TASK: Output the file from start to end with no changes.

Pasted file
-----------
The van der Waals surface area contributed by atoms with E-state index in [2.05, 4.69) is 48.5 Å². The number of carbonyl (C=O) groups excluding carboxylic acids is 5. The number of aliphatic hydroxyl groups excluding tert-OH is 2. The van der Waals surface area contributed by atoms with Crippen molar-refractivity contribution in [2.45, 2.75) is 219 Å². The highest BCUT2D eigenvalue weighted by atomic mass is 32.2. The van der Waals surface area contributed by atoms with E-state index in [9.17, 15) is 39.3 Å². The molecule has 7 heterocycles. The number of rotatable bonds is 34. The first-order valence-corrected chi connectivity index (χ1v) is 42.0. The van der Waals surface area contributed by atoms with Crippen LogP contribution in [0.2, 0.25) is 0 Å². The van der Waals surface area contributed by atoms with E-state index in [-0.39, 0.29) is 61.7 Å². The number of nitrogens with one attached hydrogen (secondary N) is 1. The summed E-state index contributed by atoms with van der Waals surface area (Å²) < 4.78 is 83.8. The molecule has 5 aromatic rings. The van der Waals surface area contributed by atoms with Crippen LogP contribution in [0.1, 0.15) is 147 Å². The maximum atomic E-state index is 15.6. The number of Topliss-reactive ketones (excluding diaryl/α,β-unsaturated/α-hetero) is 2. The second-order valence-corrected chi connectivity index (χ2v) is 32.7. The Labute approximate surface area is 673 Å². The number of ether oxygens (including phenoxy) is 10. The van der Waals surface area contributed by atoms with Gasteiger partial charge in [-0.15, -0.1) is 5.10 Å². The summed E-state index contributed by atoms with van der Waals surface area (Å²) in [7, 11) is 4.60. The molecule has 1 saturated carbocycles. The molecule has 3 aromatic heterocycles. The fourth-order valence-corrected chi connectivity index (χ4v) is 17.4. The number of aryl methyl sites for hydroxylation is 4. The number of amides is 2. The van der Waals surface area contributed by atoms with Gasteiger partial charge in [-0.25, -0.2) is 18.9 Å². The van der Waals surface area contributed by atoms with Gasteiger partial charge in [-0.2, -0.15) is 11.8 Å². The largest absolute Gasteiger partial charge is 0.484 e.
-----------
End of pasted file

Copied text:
The van der Waals surface area contributed by atoms with E-state index in [2.05, 4.69) is 48.5 Å². The number of carbonyl (C=O) groups excluding carboxylic acids is 5. The number of aliphatic hydroxyl groups excluding tert-OH is 2. The van der Waals surface area contributed by atoms with Crippen molar-refractivity contribution in [2.45, 2.75) is 219 Å². The highest BCUT2D eigenvalue weighted by atomic mass is 32.2. The van der Waals surface area contributed by atoms with E-state index in [9.17, 15) is 39.3 Å². The molecule has 7 heterocycles. The number of rotatable bonds is 34. The first-order valence-corrected chi connectivity index (χ1v) is 42.0. The van der Waals surface area contributed by atoms with Crippen LogP contribution in [0.2, 0.25) is 0 Å². The van der Waals surface area contributed by atoms with E-state index in [-0.39, 0.29) is 61.7 Å². The number of nitrogens with one attached hydrogen (secondary N) is 1. The summed E-state index contributed by atoms with van der Waals surface area (Å²) < 4.78 is 83.8. The molecule has 5 aromatic rings. The van der Waals surface area contributed by atoms with Crippen LogP contribution in [0.1, 0.15) is 147 Å². The maximum atomic E-state index is 15.6. The number of Topliss-reactive ketones (excluding diaryl/α,β-unsaturated/α-hetero) is 2. The second-order valence-corrected chi connectivity index (χ2v) is 32.7. The Labute approximate surface area is 673 Å². The number of ether oxygens (including phenoxy) is 10. The van der Waals surface area contributed by atoms with Gasteiger partial charge in [-0.15, -0.1) is 5.10 Å². The summed E-state index contributed by atoms with van der Waals surface area (Å²) in [7, 11) is 4.60. The molecule has 1 saturated carbocycles. The molecule has 3 aromatic heterocycles. The fourth-order valence-corrected chi connectivity index (χ4v) is 17.4. The number of aryl methyl sites for hydroxylation is 4. The number of amides is 2. The van der Waals surface area contributed by atoms with Gasteiger partial charge in [-0.25, -0.2) is 18.9 Å². The van der Waals surface area contributed by atoms with Gasteiger partial charge in [-0.2, -0.15) is 11.8 Å². The largest absolute Gasteiger partial charge is 0.484 e.